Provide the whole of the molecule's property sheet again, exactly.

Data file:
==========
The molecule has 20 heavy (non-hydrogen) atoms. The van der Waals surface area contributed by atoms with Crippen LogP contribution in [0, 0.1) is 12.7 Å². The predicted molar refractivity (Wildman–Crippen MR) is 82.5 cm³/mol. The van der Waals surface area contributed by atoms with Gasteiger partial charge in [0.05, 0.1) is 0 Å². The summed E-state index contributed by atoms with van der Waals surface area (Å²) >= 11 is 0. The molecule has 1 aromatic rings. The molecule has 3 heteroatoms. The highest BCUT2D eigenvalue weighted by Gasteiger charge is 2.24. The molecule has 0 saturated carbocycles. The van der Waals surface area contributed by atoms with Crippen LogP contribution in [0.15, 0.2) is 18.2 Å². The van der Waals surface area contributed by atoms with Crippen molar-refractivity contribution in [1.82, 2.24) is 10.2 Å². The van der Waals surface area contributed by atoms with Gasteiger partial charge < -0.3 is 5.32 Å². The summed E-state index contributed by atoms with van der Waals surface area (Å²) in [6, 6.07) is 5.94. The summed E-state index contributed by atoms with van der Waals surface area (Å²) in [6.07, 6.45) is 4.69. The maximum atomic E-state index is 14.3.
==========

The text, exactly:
The molecule has 20 heavy (non-hydrogen) atoms. The van der Waals surface area contributed by atoms with Crippen LogP contribution in [0, 0.1) is 12.7 Å². The predicted molar refractivity (Wildman–Crippen MR) is 82.5 cm³/mol. The van der Waals surface area contributed by atoms with Gasteiger partial charge in [0.05, 0.1) is 0 Å². The summed E-state index contributed by atoms with van der Waals surface area (Å²) >= 11 is 0. The molecule has 1 aromatic rings. The molecule has 3 heteroatoms. The highest BCUT2D eigenvalue weighted by Gasteiger charge is 2.24. The molecule has 0 saturated carbocycles. The van der Waals surface area contributed by atoms with Crippen LogP contribution in [0.15, 0.2) is 18.2 Å². The van der Waals surface area contributed by atoms with Crippen molar-refractivity contribution in [1.82, 2.24) is 10.2 Å². The van der Waals surface area contributed by atoms with Gasteiger partial charge < -0.3 is 5.32 Å². The summed E-state index contributed by atoms with van der Waals surface area (Å²) in [6, 6.07) is 5.94. The summed E-state index contributed by atoms with van der Waals surface area (Å²) in [6.07, 6.45) is 4.69. The maximum atomic E-state index is 14.3.